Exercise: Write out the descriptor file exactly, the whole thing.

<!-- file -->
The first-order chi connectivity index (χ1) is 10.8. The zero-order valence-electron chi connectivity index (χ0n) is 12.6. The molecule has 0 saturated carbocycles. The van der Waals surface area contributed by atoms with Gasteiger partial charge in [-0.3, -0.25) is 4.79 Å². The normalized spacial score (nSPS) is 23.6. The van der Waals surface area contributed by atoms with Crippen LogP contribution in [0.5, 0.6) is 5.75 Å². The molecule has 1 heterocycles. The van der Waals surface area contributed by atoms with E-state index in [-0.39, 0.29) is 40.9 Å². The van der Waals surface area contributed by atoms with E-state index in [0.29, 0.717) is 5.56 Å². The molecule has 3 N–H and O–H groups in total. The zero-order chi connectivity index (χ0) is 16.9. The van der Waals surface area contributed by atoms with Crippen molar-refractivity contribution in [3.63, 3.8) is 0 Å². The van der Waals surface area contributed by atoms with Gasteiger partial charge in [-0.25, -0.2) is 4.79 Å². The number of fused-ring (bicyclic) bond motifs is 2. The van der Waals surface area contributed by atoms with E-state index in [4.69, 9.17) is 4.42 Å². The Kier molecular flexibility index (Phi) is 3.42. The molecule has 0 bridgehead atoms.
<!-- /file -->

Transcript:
The first-order chi connectivity index (χ1) is 10.8. The zero-order valence-electron chi connectivity index (χ0n) is 12.6. The molecule has 0 saturated carbocycles. The van der Waals surface area contributed by atoms with Gasteiger partial charge in [-0.3, -0.25) is 4.79 Å². The normalized spacial score (nSPS) is 23.6. The van der Waals surface area contributed by atoms with Crippen LogP contribution in [0.5, 0.6) is 5.75 Å². The molecule has 1 heterocycles. The van der Waals surface area contributed by atoms with E-state index in [-0.39, 0.29) is 40.9 Å². The van der Waals surface area contributed by atoms with E-state index in [0.29, 0.717) is 5.56 Å². The molecule has 3 N–H and O–H groups in total. The zero-order chi connectivity index (χ0) is 16.9. The van der Waals surface area contributed by atoms with Crippen molar-refractivity contribution in [3.63, 3.8) is 0 Å². The van der Waals surface area contributed by atoms with Gasteiger partial charge in [-0.25, -0.2) is 4.79 Å². The number of fused-ring (bicyclic) bond motifs is 2. The van der Waals surface area contributed by atoms with E-state index in [4.69, 9.17) is 4.42 Å². The Kier molecular flexibility index (Phi) is 3.42. The molecule has 0 bridgehead atoms.